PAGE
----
C of formula (1) represents recurring units of one or more hydrophobic vinyl monomers capable of undergoing free radical polymerization other than those defined as A. c'=0 to 20 mol %.
Representative vinyl monomers include acrylic and methacrylic esters, styrene, substituted styrenes, acrylonitrile, 2-acetoacetoxy ethylmethacrylate, methyl-2-acrylamido-2-methoxy acetate, hydroxyethylmethacrylate and acrylate, hydroxy propyl methacrylate and acrylate, and the like.
Preferred polymers defined by formula (1) have a molecular weight ranging from about 20,000 to about 1,000,000, most preferably ranging from about 100,000 to about 350,000.
The antistatic layer comprising vanadium pentoxide is used in an amount sufficient to function as an antistat. The overlying barrier layer contains sufficient heat-thickening acrylamide polymer to retard diffusion of the vanadium pentoxide and provide sufficient hydrophilic functionality to make it receptive to and strongly adhered to by an aqueous coating composition applied to it.
The advantages of the invention are all the more surprising in view of the fact that the heat-thickening polyacrylamide barrier layer of the invention is a water soluble polymer. Generally, hydrophobic polymers, such as latex paint formulations, epoxy protective finishes and the like, serve as water-resistant barriers which are applied as water dispersible or organic solvent soluble formulations. A water soluble polymer would not be a likely candidate for an application in which the polymer must serve as a barrier for aqueous solution. It is therefore very surprising that the water soluble, heat-thickening barrier polymers of the invention meet the demanding requirements of protecting the vanadium pentoxide antistatic layer from aqueous film processing solutions.
The vanadium pentoxide antistatic layer and the overlying barrier layer can be coated on a support at any suitable coverage with optimum coverage for each layer depending on the particular photographic product desired. Typically, the antistat layer is coated at a dry coverage of from about 1 to 25 milligrams per square meter. The heat-thickening polyacrylamide barrier layer is preferably coated from an aqueous solution containing from about 0.5 to about 10 weight percent heat-thickening polymer to give a dry coverage of from about 50 to about 2000 milligrams per square meter. The dry coverage of the barrier layer is preferably from about 300 to 1000 milligrams per square meter.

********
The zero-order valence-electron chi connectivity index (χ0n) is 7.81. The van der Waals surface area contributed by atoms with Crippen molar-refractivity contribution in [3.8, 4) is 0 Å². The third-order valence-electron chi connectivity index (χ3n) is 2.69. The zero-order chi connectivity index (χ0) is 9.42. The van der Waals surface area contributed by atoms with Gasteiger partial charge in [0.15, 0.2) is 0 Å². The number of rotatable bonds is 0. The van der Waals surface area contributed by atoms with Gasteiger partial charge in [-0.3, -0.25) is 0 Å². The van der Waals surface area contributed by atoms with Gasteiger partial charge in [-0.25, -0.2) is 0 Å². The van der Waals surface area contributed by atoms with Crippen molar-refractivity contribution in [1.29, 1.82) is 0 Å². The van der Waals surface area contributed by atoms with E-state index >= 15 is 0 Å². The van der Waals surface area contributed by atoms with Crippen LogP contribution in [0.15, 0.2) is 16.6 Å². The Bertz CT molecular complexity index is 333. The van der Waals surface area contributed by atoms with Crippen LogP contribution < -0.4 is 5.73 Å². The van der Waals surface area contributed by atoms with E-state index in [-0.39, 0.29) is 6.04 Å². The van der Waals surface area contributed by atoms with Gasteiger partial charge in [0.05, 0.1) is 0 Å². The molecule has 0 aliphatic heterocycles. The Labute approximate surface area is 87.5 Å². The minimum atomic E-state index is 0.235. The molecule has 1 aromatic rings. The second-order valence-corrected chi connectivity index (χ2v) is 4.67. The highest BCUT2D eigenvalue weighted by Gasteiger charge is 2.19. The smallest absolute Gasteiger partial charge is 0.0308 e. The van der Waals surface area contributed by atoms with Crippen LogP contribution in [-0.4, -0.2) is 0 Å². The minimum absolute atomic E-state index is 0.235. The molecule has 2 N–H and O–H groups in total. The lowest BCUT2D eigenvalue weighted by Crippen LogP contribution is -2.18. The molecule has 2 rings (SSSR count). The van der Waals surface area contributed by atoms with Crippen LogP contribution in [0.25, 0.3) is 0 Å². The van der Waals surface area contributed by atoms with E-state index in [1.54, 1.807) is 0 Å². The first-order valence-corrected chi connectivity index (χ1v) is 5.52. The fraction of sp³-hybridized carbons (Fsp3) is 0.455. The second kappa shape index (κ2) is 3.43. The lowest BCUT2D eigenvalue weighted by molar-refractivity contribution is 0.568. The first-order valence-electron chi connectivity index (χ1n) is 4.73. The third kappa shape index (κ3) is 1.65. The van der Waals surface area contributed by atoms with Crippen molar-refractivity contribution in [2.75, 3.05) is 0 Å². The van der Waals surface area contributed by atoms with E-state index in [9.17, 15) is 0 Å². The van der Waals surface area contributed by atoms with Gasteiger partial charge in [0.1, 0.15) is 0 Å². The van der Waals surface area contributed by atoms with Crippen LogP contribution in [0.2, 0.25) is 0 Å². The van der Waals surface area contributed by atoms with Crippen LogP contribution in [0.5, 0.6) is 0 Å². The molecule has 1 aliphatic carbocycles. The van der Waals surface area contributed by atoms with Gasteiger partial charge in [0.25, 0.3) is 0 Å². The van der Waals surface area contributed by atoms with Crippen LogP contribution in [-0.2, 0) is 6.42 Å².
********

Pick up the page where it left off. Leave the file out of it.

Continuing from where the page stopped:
Emulsions containing any suitable silver salt can be used to form the silver halide layers of the photographic elements of the invention. Such emulsions can be prepared using conventional techniques depending on desired end-use. Silver chloride, silver chlorobromide, silver bromide, silver bromoiodide, silver chlorobromoiodide and the like can be used as the silver halide.
Any known protective colloid can be used individually or in combination with gelatin, a water soluble gelatin substitute, or derivative of either of them, in the preparation of the photosensitive emulsion. Examples include gelatin (lime processed or acid processed), gelatin derivatives produced by reacting gelatin with other high polymers, albumin and casein, cellulose derivatives such as hydroxyethyl cellulose and carboxymethyl cellulose, sugar derivatives such as agar, sodium alginate and starch derivatives, polymeric materials such as polvinyl alcohol-hemiacetal, poly-N-vinyl pyrrolidone, polyacrylic acid, polyacrylamide, polyvinylimidazole, and the like. Other suitable gelatin derivatives are disclosed in U.S. Pat. Nos. 2,614,928; 2,763,639; 3,118,766; 3,132,945; 3,186,846; 3,312,553; 4,268,622; 4,059,448; 2,763,625; 2,831,767; 2,956,884; 3,879,205 and the like which are hereby incorporated herein by reference.
Known processes can be used to prepare the silver halide emulsion which can be coated by any suitable method. Coating methods include dip coating, curtain coating, roller coating, extrusion coating and the like as disclosed, for example in U.S. Pat. Nos. 2,681,294; 4,059,448; 2,761,791; 2,941,898 and the like which are hereby incorporated herein by reference. Two or more layers can be coated at the same time, if desired.
The silver halide emulsions can also contain any suitable compounds to increase speed, antifog, stabilize, harden, matte, lubricate, plasticize, brighten, sensitize, aid in coating, absorb UV, and so on.
Some suitable hardeners are disclosed, for example, in U.S. Pat. Nos. 1,870,354; 3,380,829; 3,047,394; 3,091,537; 3,325,287; 2,080,019; 2,726,162; 3,725,925; 3,255,000; 3,321,313 and 3,057,723, hereby incorporated herein by reference and the like.
Some suitable surface active agents which can be used as coating aids and to improve sliding properties and the like are disclosed, for example, in U.S. Pat. Nos. 3,294,540; 2,240,472; 2,831,766; 2,739,891; 2,359,980; 2,409,930; 2,447,750; 3,726,683; 2,823,123; and 3,415,649, hereby incorporated herein by reference and the like.
Photographic emulsions can also be spectrally sensitized with any suitable dyes including methine dyes and the like. Other suitable sensitizing dyes are disclosed, for example, in U.S. Pat. Nos. 2,231,658; 2,493,748; 2,503,776; 2,519,001; 2,912,329; 3,656,959; 3,694,217; 3,837,862; 3,814,609; 3,769,301; and 3,703,377, hereby incorporated herein by reference including combinations, particularly for supersensitization. The emulsion can also contain a dye having no spectral sensitizing action itself, or a material which does not absorb visible rays but which is capable of supersensitization.